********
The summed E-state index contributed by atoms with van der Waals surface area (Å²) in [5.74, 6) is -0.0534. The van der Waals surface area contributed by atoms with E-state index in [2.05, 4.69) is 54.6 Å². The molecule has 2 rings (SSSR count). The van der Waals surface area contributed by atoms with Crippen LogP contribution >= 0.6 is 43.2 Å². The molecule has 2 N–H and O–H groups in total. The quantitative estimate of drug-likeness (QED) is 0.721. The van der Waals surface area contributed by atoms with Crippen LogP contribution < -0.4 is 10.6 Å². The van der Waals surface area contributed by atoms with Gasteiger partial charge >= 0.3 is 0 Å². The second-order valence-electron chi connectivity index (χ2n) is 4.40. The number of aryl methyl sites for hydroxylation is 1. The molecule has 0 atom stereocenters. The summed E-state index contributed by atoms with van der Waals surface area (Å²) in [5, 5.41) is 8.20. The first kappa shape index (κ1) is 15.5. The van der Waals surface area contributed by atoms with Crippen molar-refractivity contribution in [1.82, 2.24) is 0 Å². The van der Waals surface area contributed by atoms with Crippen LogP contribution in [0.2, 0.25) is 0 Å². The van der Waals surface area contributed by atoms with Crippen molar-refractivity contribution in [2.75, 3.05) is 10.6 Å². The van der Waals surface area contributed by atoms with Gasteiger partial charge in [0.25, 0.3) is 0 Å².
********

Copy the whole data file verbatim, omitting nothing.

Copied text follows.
The summed E-state index contributed by atoms with van der Waals surface area (Å²) in [5.74, 6) is -0.0534. The van der Waals surface area contributed by atoms with E-state index in [2.05, 4.69) is 54.6 Å². The molecule has 2 rings (SSSR count). The van der Waals surface area contributed by atoms with Crippen LogP contribution >= 0.6 is 43.2 Å². The molecule has 2 N–H and O–H groups in total. The quantitative estimate of drug-likeness (QED) is 0.721. The van der Waals surface area contributed by atoms with Crippen LogP contribution < -0.4 is 10.6 Å². The van der Waals surface area contributed by atoms with Gasteiger partial charge >= 0.3 is 0 Å². The second-order valence-electron chi connectivity index (χ2n) is 4.40. The number of aryl methyl sites for hydroxylation is 1. The molecule has 0 atom stereocenters. The summed E-state index contributed by atoms with van der Waals surface area (Å²) in [5, 5.41) is 8.20. The first kappa shape index (κ1) is 15.5. The van der Waals surface area contributed by atoms with Crippen molar-refractivity contribution in [1.82, 2.24) is 0 Å². The van der Waals surface area contributed by atoms with Crippen LogP contribution in [0.2, 0.25) is 0 Å². The van der Waals surface area contributed by atoms with Crippen molar-refractivity contribution in [2.75, 3.05) is 10.6 Å². The van der Waals surface area contributed by atoms with Gasteiger partial charge in [0.25, 0.3) is 0 Å².